Preparing for the Trip: Chores

One of the key important ways to prepare early on for employment is to give chores to our children, including our children with disabilities. When kids learn to do work in the home, they are better prepared for work in the real world. They learn to understand the value of work, as well as the rewards that come from it.

When Andy was little, we started off with chores like picking up toys, taking his dishes to the sink, wiping off the table, and putting away the silverware in the dishwasher. Then, as he became older, his chores grew to vacuuming, walking the dog, putting away all the dishes in the dishwasher, taking out the trash, raking, and cleaning out the car.

It wasn’t easy because when he was little, he needed constant positive reinforcement, and I had to break up all tasks into small, concrete steps. Sometimes we had to use picture boards or write “shirts” on the shirt drawer to teach him reading and where to put his clothes. But as he has grown older, it’s become much easier. Now I can write tasks on a white board or text him and say: “Clean your room, vacuum the house, empty the dishwasher, and take out the trash, and then we can invite over your best friend. You need to finish by 2, or you will need to give me your iPad.”

Our kids with disabilities may have various challenges, but they’re also constantly growing and learning. That means we need to adapt chores to what our children are currently capable of doing while also looking at what more we can encourage them to do at different stages.

Below are some tips to encourage your child with a disability (and really any kid) to do chores and learn the value of work:

  1. Find lists online of what to expect of kids at different ages and find out if there are tasks (or parts of tasks) you think your child could do. So maybe the age appropriate task for your child is doing laundry, and if they aren’t quite ready for that yet, you could have them practice sorting, putting away folded clothes, and helping you fold things like washcloths and towels.
  2. Break bigger tasks into smaller tasks. For example, if your child doesn’t understand the direction to clean their room, break it down into smaller steps and deliver them one at a time. You could tell them: 1.Pick up your legos. 2. Pick up the stuffed animals. 3. Wipe off the furniture with this dusting cloth.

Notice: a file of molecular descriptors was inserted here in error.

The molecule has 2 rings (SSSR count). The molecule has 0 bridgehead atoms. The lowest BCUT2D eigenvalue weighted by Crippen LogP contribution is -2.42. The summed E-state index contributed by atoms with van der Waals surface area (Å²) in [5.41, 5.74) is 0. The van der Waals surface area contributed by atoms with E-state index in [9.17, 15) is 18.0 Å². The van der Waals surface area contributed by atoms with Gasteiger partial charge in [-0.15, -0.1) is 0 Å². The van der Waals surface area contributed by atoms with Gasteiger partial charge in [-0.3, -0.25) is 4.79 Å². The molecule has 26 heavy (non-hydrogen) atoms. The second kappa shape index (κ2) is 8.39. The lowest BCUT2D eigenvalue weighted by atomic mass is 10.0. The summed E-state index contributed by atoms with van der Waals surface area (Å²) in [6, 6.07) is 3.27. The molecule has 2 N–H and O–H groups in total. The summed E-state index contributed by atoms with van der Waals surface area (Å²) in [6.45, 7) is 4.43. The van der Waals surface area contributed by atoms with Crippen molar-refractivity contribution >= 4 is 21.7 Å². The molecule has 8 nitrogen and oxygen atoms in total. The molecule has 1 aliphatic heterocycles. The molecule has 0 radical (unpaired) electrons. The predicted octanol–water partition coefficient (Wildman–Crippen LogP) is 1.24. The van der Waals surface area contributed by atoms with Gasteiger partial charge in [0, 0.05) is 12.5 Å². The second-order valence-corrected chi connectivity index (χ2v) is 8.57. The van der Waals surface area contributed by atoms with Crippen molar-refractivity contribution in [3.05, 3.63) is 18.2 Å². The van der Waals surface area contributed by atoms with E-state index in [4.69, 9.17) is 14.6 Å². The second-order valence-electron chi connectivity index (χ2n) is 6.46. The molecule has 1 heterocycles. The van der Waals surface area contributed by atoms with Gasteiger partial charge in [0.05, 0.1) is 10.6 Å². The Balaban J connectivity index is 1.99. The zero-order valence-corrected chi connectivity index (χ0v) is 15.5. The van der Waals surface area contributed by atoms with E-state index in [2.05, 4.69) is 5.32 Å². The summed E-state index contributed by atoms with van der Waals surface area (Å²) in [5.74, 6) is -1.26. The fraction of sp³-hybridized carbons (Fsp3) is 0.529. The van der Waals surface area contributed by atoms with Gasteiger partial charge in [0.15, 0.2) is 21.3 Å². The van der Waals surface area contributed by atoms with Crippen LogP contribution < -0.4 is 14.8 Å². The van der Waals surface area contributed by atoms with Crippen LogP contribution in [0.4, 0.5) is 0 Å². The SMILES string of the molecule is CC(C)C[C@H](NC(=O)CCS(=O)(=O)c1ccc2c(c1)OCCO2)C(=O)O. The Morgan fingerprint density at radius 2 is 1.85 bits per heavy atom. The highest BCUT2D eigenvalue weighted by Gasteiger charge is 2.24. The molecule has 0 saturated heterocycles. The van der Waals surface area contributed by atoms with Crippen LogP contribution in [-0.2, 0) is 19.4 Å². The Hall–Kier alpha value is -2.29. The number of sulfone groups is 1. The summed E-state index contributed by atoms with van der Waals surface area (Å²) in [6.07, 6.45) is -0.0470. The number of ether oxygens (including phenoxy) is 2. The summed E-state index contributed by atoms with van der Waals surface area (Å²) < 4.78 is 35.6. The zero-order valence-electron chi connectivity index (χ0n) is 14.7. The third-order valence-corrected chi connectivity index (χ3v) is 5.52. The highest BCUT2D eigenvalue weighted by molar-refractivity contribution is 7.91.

3. Give kids picture boards of the different steps for different tasks and create chore charts to give visuals of what they need to do. Older kids may need a white board, texts reminders, or a print out with check boxes.
  4. Get them involved in organizations that teach chores like Scouts, service organizations, and camps. One of Andy’s favorite camps when he was 12-14 was horse camp at the YMCA, and the main purpose of this camp was for older kids to learn to care for the horses and help the younger kids. In this camp, Andy learned to feed and brush the horses, and, yes, even clean up poop. (This was not a camp specifically for children with disabilities; it was just our neighborhood YMCA camp.) And the first time Andy ever washed and waxed a car was when he was working to earn his merit badge for auto maintenance for Boy Scouts. Boy Scouts also helped him learn to cut with a knife, cook simple meals, do simple chores, and manage the money from an allowance.
  5. Give rewards and consequences. When kids are little, you often have to give rewards for each small task because they might not have the cognitive understanding to work toward a long-term goal. So you might need to give a healthy (or sometimes unhealthy) treat or special play time with mom or dad right away or iPad time. Some people like tickets and marbles, but I’m personally too disorganized to keep track of all that. Older kids can often be motivated by time with friends, money, shopping, or going somewhere fun.
    Also, sometimes kids aren’t motivated by rewards and end up needing some consequences. For my kids, the worst possible thing in the world to do to them is to take away a device, and sometimes we need to do that as a consequence because the device is what is distracting them from completing the job. And in the real world, you get paid when you do a good job, but there are consequences when you are late or do a job poorly. So, don’t be afraid of enforcing consequences sometimes.
  6. If you teach you kids to do chores at home, it doesn’t mean they need to do janitorial work for jobs. It just means they learn to do work and follow directions and get rewards for a job well done. In fact, if kids learn these skills at home, it can sometimes free up time at school. Often, teachers in middle and high school teach life skills, and if your child already knows those life skills, then you can make a stronger case for having your child pursue academic goals and/or different individualized career goals.
  7. As kids get older, you can also give allowances and help them learn to save and manage money. Here are some digital apps for tracking allowances, or you can download spreadsheets, you can get the book Managing My Money: Banking and Budgeting Basics.
  8. Don’t kick yourself if you start when your child is older of if you’ve gone for long stretches where you didn’t work on chores. Sometimes medical emergencies come up or life gets demanding. Just keep starting over and work on it as best you can. There were times Andy had pneumonia, or I had a baby, or my husband was traveling, and we didn’t do much of anything regarding chores. But then when life was calmer, and we actually had Saturdays at home, I worked on giving all the kids chores. Even sporadic efforts make a difference!

What others ways have you found to help your child with disabilities to learn the value of work through chores?